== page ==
Parenting, autism and stress

Parents of a child with autism spectrum disorder can experience greater parenting stress than parents of a typically developing child.

Autism spectrum disorder is a developmental disorder affecting a child’s communication and behavior.
Autism spectrum disorder is a developmental disorder affecting a child’s communication and behavior.

Being a parent can be stressful, and when you add to that, parenting an autistic child, the stress can feel overwhelming. Researchers agree that parents of a child with autism spectrum disorder (ASD) experience greater parenting stress than parents of a typically developing child or a child with another disability.  

According to the Centers for Disease Control and Prevention, one in every 68 children experiences ASD. ASD is a developmental disorder affecting a child’s communication and behavior. Although it can be diagnosed at any age, since it is a developmental disorder, it is typically diagnosed after age 2.

The Interactive Autism Network recognizes some of the stresses of parenting a child with autism include dealing with some of the following:

  • Challenging behaviors such as hitting, throwing things, head-banging, repetitive behaviors
  • Poor sleeping and eating habits that are disruptive
  • Financial burdens due to fewer work hours as a result of extra medical/therapy appointments and having to pay for therapies that are not covered by health insurance or provided by schools.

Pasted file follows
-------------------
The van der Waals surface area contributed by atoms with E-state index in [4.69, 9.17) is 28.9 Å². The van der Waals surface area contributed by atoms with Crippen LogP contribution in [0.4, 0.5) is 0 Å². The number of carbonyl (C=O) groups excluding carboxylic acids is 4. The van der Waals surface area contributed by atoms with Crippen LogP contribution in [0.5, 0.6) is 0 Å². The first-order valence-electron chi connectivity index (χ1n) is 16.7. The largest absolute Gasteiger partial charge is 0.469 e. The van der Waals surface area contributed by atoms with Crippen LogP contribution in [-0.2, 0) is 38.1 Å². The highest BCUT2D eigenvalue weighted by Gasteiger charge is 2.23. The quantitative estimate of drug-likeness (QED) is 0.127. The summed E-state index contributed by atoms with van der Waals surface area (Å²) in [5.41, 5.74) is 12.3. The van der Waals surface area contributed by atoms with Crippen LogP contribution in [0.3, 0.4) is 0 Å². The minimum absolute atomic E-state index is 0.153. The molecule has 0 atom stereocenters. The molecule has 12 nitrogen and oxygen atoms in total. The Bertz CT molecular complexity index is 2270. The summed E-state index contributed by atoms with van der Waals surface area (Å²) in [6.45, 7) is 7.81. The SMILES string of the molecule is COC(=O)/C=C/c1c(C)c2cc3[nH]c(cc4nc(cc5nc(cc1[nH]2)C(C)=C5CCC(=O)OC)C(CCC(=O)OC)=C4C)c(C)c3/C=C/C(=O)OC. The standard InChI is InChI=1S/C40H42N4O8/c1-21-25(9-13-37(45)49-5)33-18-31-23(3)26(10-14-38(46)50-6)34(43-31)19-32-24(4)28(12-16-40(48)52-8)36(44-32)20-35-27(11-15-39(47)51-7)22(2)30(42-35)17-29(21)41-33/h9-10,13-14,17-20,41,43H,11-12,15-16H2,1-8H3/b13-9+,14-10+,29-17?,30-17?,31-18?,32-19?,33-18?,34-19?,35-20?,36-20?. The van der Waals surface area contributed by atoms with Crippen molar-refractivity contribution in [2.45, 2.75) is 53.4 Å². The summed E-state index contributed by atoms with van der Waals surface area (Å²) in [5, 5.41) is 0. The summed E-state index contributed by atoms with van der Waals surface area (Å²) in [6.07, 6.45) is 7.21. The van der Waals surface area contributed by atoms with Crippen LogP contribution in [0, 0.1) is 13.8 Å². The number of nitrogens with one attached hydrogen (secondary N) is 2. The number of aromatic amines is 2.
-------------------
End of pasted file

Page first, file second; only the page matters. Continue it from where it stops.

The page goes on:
In addition to parental stress, a study by Lee et al. (2008) found that families of children with autism spectrum disorder felt they had a larger childcare burden and they were more likely to quit a job due to childcare problems. They were also less likely to seek support through community services than families of children with ADD/ADHD or typically developing children.

A 2016 study by Chan and Lai looked at the psychological adjustment of siblings of children with autism spectrum disorder. Although parents did not find siblings to have more behavior or emotional problems, parents did express concern about sibling's peer relationships based on how involved (or not involved) they were in community-related events, such as school sports, clubs, etc.

With all these things in mind, it is critical for families to find ways to build resiliency and coping skills. A study by Greeff and Van Der Walt (2010) study recommends the following:

  • Improve the quality of family communication – create a healthy environment of open communication.
  • Maintain healthy parental relationships that include commitment and flexibility.
  • Develop healthy external coping strategies – like regular physical exercise, finding reliable respite care and support groups.  
  • Develop healthy internal coping strategies – like mindfulness and maintaining a positive attitude and a healthy sense of humor.
  • Parents increasing knowledge of autism and ways to help their child.
  • Have consistent family routines including planning ways to have fun together.
  • Assure adult alone time for parents in order to maintain physical and mental health.

Michigan State University Extension provides a program called Powerful Tools for Caregivers. This six-week series teaches strategies for caregivers to take better care of themselves while caring for a child with special health or behavior needs. By learning to take better care of our own physical, emotional, and financial needs, we are better equipped to care for others. This series is taught in a group format for optimum interaction and support from others. To learn about the Powerful Tools for Caregivers program in Michigan contact your local MSU Extension office.

For more information and support, consider the following:

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